Hiran Minar Sheikhupura

Hiran Minar Sheikhupura – A Magnificent Monumnet in Memory of a Pet

History of Hiran Minar Sheikhupura

Hiran Minar Sheikhupura building was built in 1620 C.E. by order of Mughal King Jahangir as a symbolic symbol in memory of his beloved pet – the anaconda – after his death. It was called Mansiraj (Light of the Mind). The building was built in the suburbs of Sheikhupura in the heart of the park, which was used by the Mughals to enjoy a game of hunting and the experience of living in the desert near Lahore, which at the time was a large city.

The province of Punjab enjoys a rich history. It includes some of the most historic sites in Pakistan. Take the provincial capital of Lahore, for example, a large city with an entire ancient city of Wall, surrounded by its once bustling old streets. Shahi Qila, Shalimar Gardens, and Badshahi Masjid are some of the best examples of Mughal architecture found within the City of Lahore. While discussing Mughal buildings in the Punjab, one will never miss mentioning Hiran Minar Sheikhupura.

Hiran Minar, also known as Deer Tower, maybe a fascinating historical site, but it is certainly one of the most beautiful places to visit in Sheikhpura. This magnificent monument is ideally placed in the middle of a man-made lake. Despite being only 100 feet [100 m] high, the tower is visible from the surrounding area, as there are no buildings with many floors nearby.


Hiran Minar Sheikhupura is a 30-foot (100-foot) tower with a large lake in its area. The architecture of the area boasts remarkable paintings and the sides of the tower are specially decorated with calligraphy in honor of the pet deer of Emperor Jahangir.

This triangular, triangular structure is located in the middle of the lake. The chattri on the roof, which is a stone gazebo, is one of the highlights of this historic building. The building of Hiran Minar Shekhupura looks very similar to Shah’s Pavilion (Sher Mandal), which is also a 16th-century historic building located in Purana Qila of Delhi.


Sheikhupura is easily connected to all major Pakistani cities by train and road. The Mughal architecture, Hiran Minar is located 3 km from the city center. Lahore and Gujranwala are nearby cities from Sheihupura. So, if you plan to visit the historic sites of Hiran Minar on the road from Lahore, then it will not take you about 1 hour to get there. Similarly, the journey from Gujranwala to Sheikhipura by car will take about 1.5 hours. The Islamabad-Lahore M2 Motorway is usually the fastest way to get to Hiran Minar, Sheikhupura.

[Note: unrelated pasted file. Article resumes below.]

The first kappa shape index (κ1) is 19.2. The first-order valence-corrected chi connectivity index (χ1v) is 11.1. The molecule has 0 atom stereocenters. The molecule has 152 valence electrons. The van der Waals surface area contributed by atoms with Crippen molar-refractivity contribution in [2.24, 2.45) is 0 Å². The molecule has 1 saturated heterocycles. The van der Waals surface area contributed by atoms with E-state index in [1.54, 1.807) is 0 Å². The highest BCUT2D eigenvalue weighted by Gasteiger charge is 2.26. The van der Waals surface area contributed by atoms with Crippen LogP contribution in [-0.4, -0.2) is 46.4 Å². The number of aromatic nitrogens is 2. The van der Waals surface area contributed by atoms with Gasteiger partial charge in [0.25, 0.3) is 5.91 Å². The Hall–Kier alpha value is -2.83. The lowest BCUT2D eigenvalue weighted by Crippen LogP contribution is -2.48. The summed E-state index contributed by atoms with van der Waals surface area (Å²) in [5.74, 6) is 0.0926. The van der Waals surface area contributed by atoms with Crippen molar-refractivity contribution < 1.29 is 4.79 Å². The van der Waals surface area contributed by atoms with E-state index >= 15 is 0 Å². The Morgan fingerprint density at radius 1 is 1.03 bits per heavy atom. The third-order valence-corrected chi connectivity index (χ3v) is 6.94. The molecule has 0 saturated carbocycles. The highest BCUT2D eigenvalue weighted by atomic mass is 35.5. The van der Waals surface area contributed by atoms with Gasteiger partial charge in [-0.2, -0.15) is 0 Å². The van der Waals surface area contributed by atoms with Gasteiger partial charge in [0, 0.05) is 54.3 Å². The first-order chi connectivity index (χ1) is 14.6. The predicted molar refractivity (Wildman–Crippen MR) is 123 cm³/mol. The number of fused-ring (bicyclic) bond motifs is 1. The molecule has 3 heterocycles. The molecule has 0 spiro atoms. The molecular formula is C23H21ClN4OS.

Hiran Minar Sheikhupura

Listed among the most beautiful places to visit in Sheikhupura, Hiran Minar’s historic monument has always been a magnet for tourists. Located close to the many urban centers of Punjab, it is frequently visited by people living in nearby areas on weekends and public holidays, especially in spring and winter.

This tourist attraction in Sheikhpura is surrounded by a lake and baradari, an old 12-hole structure us to allow free airflow. People who come here can experience history and nature nearby. The area is surrounded by a number of restaurants such as Spicy Door, Mansiraj Restaurant, and Gujjar Hotel, which offers local delicacies for tourists.

In addition, if you are a boater person, Hiran Minar Sheikhupura says you should visit. As mentioned above, this area is located in the middle of a large man-made lake, where you can now get some boating experience too.

In recent years, beautiful lighting arrangements have been made in Hiran Miran to enhance the beauty of the area at night and to accommodate visitors after dark.

The architecture of Hiran Minar Sheikhupura

Built of bricks, the Minar (tower) is round and the tapers are vertical, and flat, with a frame wall. There are 210 square holes in the outer area of the Minar, arranged at regular intervals of 14 rows. There is a spiral staircase with 108 steps inside the tower. Near the stairs, there are 11 climbing spaces with rectangular arches provided for air and light. Hiran Minar is divided into six sections of different lengths. The base of each section has a proposed shape and the lower section has an entry point.

The exterior and interior of the minar are muddy concrete, apparently with colorful paintings or a fresco line. Thick lime plaster applied over very low ceilings is divided into decorative panels or arched niches and horizontal belts with high ease. Facing the grand minar on the east side there is a large tank with a path leading to the baradari with an octagonal (square) built in the middle There is a square square on each corner with a gate to the baradar.